•  Hmm, I realize now, I'm just a little bit late with that complaint. Still, have you guys found a solution to that in the three years since it was apparently discovered?



  •   the /Users/<user> folder is completely userspace except for the hidden directory AppData.   That is the only folder that is not really for the user to be interacting with.

    I don't know why disabling showing hidden files isn't an option when you are developing.  I've developed tons of apps and never have I turned on view hidden folders.  If I need to poke around the AppData I just go there directly.



  • @tster said:

      the /Users/<user> folder is completely userspace except for the hidden directory AppData.   That is the only folder that is not really for the user to be interacting with.

    I don't know why disabling showing hidden files isn't an option when you are developing.  I've developed tons of apps and never have I turned on view hidden folders.  If I need to poke around the AppData I just go there directly.

     

    I think you're in for a surprise if you show hidden and system files then.  Which I unfortunately need to have visible since I recently developed a shell extension and needed to play around with the desktop.ini files. Which are marked as both, hidden and system.

    But even if you kept them hidden, it wouldn't work. There is still a number of programs (e.g. Gimp) which used to write their "system space" files in  /Documents and Settings/<user>/ directly, instead of AppData (bad, I know). Those now clutter up the /Users/<user> folder. But in contrast to the clutter in My Documents, I can't even delete them.

    I've solved the problem for now by moving the Pictures, etc folders into the Documents folder and basically pretending things would still work as in XP. But I was wondering if there was a better solution.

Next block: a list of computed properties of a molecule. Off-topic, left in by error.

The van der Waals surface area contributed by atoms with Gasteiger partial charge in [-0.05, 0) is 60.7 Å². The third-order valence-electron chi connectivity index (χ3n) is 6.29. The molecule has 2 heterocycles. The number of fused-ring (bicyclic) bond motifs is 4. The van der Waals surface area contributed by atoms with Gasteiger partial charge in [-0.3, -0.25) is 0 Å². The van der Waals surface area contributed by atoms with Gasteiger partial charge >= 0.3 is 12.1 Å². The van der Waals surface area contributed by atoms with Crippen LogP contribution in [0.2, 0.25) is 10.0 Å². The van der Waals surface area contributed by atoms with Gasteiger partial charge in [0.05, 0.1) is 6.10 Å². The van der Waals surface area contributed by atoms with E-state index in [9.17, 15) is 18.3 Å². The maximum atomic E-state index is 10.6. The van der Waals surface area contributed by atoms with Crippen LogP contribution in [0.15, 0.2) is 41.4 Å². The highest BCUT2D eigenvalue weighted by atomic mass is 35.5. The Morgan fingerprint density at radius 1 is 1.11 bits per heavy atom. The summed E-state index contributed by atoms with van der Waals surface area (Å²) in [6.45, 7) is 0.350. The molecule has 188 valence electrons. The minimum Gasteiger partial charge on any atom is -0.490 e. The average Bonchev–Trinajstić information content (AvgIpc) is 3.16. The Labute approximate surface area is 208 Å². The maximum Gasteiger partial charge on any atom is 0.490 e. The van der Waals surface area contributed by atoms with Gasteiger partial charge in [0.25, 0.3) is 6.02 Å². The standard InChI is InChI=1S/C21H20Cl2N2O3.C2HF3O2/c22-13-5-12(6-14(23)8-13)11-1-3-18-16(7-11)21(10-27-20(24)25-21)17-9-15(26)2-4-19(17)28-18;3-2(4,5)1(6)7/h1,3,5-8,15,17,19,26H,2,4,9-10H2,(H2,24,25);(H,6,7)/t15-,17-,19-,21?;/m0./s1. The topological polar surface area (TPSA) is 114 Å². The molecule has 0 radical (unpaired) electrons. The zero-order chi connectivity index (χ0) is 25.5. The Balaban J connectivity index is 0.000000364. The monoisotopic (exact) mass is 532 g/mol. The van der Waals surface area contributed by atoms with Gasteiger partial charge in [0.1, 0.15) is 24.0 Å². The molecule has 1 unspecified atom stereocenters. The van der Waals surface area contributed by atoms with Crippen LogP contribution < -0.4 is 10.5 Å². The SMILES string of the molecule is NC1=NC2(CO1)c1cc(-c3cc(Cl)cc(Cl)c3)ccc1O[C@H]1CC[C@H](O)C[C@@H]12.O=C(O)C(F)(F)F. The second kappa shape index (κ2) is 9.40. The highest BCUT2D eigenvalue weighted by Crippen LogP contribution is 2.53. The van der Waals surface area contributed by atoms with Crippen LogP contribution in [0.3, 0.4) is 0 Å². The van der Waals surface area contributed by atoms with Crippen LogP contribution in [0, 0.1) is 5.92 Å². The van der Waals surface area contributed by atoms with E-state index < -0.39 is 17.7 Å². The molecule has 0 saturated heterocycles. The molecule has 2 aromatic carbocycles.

• Its called use the fucking library. Honestly, I know it makes no damn sense but its how they "want" you to do things.



  • @PSWorx said:

    @tster said:

      the /Users/<user> folder is completely userspace except for the hidden directory AppData.   That is the only folder that is not really for the user to be interacting with.

    I don't know why disabling showing hidden files isn't an option when you are developing.  I've developed tons of apps and never have I turned on view hidden folders.  If I need to poke around the AppData I just go there directly.

     

    I think you're in for a surprise if you show hidden and system files then.  Which I unfortunately need to have visible since I recently developed a shell extension and needed to play around with the desktop.ini files. Which are marked as both, hidden and system.

    But even if you kept them hidden, it wouldn't work. There is still a number of programs (e.g. Gimp) which used to write their "system space" files in  /Documents and Settings/<user>/ directly, instead of AppData (bad, I know). Those now clutter up the /Users/<user> folder. But in contrast to the clutter in My Documents, I can't even delete them.